Is it Time for Medical Treatment for an Ear Infection?
Some infections can clear up on their own without medical attention. But if you notice that the symptoms persist for more than a week, then it might be time to talk to a doctor. Pay attention to these symptoms that indicate it is time to see a doctor for ear infection treatment.
When Children Need to See a Doctor
- A fever over 104 F, or 100.4 F if the child is younger than 3 months
- Severe pain in the ear area and over-the-counter pain relievers aren’t helping
- Pus or bloody discharge from the ear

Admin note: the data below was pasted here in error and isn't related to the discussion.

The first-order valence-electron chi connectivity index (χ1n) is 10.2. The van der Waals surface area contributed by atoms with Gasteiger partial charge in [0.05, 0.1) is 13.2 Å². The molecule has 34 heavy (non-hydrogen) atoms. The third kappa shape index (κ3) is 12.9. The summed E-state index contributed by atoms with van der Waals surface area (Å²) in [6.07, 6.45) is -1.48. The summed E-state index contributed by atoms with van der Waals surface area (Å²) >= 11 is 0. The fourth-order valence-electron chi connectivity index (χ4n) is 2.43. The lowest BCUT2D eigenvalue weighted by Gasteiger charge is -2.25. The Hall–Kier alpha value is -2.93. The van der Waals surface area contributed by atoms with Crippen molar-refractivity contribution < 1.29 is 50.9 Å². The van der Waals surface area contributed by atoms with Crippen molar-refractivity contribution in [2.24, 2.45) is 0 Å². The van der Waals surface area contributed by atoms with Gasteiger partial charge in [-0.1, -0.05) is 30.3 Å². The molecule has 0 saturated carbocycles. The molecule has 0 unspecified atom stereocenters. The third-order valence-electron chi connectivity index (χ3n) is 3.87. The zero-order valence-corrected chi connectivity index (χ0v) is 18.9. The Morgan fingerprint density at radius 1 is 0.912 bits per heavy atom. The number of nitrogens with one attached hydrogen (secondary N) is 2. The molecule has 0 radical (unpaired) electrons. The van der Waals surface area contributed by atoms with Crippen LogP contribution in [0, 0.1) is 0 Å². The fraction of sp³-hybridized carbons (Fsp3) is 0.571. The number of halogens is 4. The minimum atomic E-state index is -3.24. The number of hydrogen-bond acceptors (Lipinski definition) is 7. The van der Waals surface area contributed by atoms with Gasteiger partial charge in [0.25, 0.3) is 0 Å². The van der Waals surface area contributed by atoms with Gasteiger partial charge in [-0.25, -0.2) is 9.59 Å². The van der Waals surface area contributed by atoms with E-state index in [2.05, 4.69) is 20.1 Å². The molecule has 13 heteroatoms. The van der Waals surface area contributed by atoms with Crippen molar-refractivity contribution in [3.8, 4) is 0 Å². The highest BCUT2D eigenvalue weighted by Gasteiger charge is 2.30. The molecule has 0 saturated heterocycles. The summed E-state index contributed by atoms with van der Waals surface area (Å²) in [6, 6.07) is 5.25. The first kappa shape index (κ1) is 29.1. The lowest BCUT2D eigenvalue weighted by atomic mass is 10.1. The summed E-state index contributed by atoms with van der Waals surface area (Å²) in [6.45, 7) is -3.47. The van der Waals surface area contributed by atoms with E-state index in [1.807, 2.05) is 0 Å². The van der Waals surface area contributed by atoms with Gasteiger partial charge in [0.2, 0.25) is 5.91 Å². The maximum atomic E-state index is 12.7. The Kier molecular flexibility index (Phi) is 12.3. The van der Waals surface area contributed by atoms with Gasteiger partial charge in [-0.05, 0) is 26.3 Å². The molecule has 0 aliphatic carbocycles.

When Adults Need to See a Doctor
Adults have larger Eustachian tubes, and the shape is different than children, which helps to reduce the risk of ear infection development. If you have mild or severe ear pain that doesn’t go away, or you notice fluids coming out of your ear, then it can be helpful to talk to a doctor right away.
Schedule an Appointment at a Local Urgent Care
The easiest solution for ear infection treatment is to schedule an exam at the nearest urgent care. There’s no reason to delay treatment if you suspect that you have an infection. We offer fast service for the whole family and competitive prices. Our goal is to help your family maintain excellent health throughout the year.
We have a board-certified medical staff available, offering both emergency treatments and urgent care services. Contact our team at iCare ER and Urgent Care: (214) 407-8668.